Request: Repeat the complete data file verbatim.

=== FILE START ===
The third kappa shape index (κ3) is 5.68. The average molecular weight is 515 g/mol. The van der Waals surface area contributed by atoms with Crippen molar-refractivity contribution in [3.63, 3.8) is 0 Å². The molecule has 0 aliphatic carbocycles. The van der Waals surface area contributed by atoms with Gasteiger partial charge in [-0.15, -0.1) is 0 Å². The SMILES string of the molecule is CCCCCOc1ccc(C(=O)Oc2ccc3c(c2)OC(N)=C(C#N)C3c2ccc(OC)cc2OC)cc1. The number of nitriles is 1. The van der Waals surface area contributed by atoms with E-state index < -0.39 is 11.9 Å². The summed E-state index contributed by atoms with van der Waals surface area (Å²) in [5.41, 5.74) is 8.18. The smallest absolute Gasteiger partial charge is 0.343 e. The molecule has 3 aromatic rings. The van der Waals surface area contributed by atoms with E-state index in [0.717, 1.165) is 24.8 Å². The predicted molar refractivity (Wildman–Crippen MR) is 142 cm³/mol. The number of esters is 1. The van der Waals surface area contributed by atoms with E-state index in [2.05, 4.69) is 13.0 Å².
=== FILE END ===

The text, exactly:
The third kappa shape index (κ3) is 5.68. The average molecular weight is 515 g/mol. The van der Waals surface area contributed by atoms with Crippen molar-refractivity contribution in [3.63, 3.8) is 0 Å². The molecule has 0 aliphatic carbocycles. The van der Waals surface area contributed by atoms with Gasteiger partial charge in [-0.15, -0.1) is 0 Å². The SMILES string of the molecule is CCCCCOc1ccc(C(=O)Oc2ccc3c(c2)OC(N)=C(C#N)C3c2ccc(OC)cc2OC)cc1. The number of nitriles is 1. The van der Waals surface area contributed by atoms with E-state index < -0.39 is 11.9 Å². The summed E-state index contributed by atoms with van der Waals surface area (Å²) in [5.41, 5.74) is 8.18. The smallest absolute Gasteiger partial charge is 0.343 e. The molecule has 3 aromatic rings. The van der Waals surface area contributed by atoms with E-state index in [0.717, 1.165) is 24.8 Å². The predicted molar refractivity (Wildman–Crippen MR) is 142 cm³/mol. The number of esters is 1. The van der Waals surface area contributed by atoms with E-state index in [2.05, 4.69) is 13.0 Å².